The Academic Life Small Worlds Different Worlds William

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The Academic Life: Small Worlds, Different Worlds William Locke Centre for Higher Education Research

The Academic Life: Small Worlds, Different Worlds William Locke Centre for Higher Education Research and Information (CHERI) Burton R Clark: His contribution to the study of higher education 31 st March 2010, Institute of Education

Clark on method “No one method of social inquiry is ideal. The approach of

Clark on method “No one method of social inquiry is ideal. The approach of open-ended field interviewing on which I rely is deficient in its inability to demonstrate representativeness and in its loose control of bias in deciding what will be reported. But it is better to suffer the slings of such selection than the sorrows of superficial responses that inhere when respondents answer mail questionnaires by simply checking boxes or circling numbers opposite prepared answers, unable to explain what they individually mean, or say what is really uppermost in their minds. Analysis based on recorded conversations gives respondents a fuller, more intense role. I have quoted them extensively. ” (pxxvi)

Clark’s institutional-disciplinary matrix Physical sciences Private universities Doctoral-granting universities Comprehensive universities & colleges Liberal

Clark’s institutional-disciplinary matrix Physical sciences Private universities Doctoral-granting universities Comprehensive universities & colleges Liberal arts colleges Community colleges Specialized institutions Biological sciences Social sciences Humanities “Hard” professional “Soft” professional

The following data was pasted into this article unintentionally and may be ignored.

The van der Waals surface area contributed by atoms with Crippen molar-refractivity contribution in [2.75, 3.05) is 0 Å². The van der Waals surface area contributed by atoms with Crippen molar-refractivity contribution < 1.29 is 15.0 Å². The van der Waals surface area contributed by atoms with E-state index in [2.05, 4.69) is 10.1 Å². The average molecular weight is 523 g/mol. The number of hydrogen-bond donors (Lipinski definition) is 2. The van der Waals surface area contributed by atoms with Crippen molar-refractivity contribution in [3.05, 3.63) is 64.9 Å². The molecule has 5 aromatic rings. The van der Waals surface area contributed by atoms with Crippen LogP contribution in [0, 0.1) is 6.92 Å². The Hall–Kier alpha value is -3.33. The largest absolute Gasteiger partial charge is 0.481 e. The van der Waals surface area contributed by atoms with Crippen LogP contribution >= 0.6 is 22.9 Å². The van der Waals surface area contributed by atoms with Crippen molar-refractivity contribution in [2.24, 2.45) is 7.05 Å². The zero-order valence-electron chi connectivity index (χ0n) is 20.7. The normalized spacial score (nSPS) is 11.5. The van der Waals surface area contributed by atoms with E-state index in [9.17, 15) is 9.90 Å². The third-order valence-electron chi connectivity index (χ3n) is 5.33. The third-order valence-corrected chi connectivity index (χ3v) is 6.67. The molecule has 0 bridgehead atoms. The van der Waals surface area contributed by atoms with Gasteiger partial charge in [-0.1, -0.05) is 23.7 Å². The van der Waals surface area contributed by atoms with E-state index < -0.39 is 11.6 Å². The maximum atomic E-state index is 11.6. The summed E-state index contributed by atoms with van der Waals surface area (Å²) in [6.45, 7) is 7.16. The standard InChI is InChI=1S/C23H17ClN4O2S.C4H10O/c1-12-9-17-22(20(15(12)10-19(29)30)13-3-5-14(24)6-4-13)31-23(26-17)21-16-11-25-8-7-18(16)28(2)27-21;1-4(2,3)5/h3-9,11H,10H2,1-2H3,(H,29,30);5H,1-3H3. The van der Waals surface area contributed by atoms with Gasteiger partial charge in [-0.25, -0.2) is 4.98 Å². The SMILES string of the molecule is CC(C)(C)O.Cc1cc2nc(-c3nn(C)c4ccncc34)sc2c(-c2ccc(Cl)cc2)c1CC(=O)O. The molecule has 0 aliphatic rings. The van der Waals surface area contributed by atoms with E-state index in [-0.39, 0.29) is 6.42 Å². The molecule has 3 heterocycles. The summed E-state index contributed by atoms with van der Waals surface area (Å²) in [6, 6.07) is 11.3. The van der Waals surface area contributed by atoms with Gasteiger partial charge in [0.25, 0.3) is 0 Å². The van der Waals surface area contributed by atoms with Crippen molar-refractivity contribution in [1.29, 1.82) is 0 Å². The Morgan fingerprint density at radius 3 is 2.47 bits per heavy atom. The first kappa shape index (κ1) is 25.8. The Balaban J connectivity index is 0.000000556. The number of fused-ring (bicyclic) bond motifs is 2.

The dimensions of academic professionalism The imperatives of academic work The enclosures of culture

The dimensions of academic professionalism The imperatives of academic work The enclosures of culture The grip of authority The promises of career The ties of association

The dimensions of academic professionalism The imperatives of academic work The enclosures of culture

The dimensions of academic professionalism The imperatives of academic work The enclosures of culture The grip of authority The promises of career The ties of association

The logic of the profession • The third moment • The interaction between discipline

The logic of the profession • The third moment • The interaction between discipline and organisation • The logic of the profession – the hegemony of subjects – centrifugal forces – the academic calling

“We are fortunate…to have Professor Clark’s wonderfully insightful and reflective analysis. ” (Boyer, 1987)

“We are fortunate…to have Professor Clark’s wonderfully insightful and reflective analysis. ” (Boyer, 1987) “Burton Clark has contributed to closing the knowledge gap with a notable landmark of publication in his study of the American academic profession. ” (Halsey, 1992) “Much has been written about faculty – and much of it was shaped by Clark’s own work in the field. ” (Rhoades, 2007) “Clark’s comprehensive investigation into academic life shows quite vividly how disciplinary specialization fosters fragmentation, such that disciplinary categories organize academic life but do so into small separate worlds. ” (Gumport, 2007) “As the pioneering studies of Tony Becher in England Burton Clark in the United States made plain, academic work is ‘a many splendoured thing’. ” (Neave, 2009)

What might we say about the book now? • This was just the start

What might we say about the book now? • This was just the start of the fragmentation of the academic professions • What are the bases for cultural integration of the academic professions? • The need to go beyond internalist perspectives and methodologies • It is time to deconstruct (and dismantle) hierarchies!

William Locke Centre for Higher Education Research & Information The Open University 44 Bedford

William Locke Centre for Higher Education Research & Information The Open University 44 Bedford Row London WC 1 R 4 LL Tel: +44 (0)20 7447 2553 Email: w. d. [email protected] ac. uk www. open. ac. uk/cheri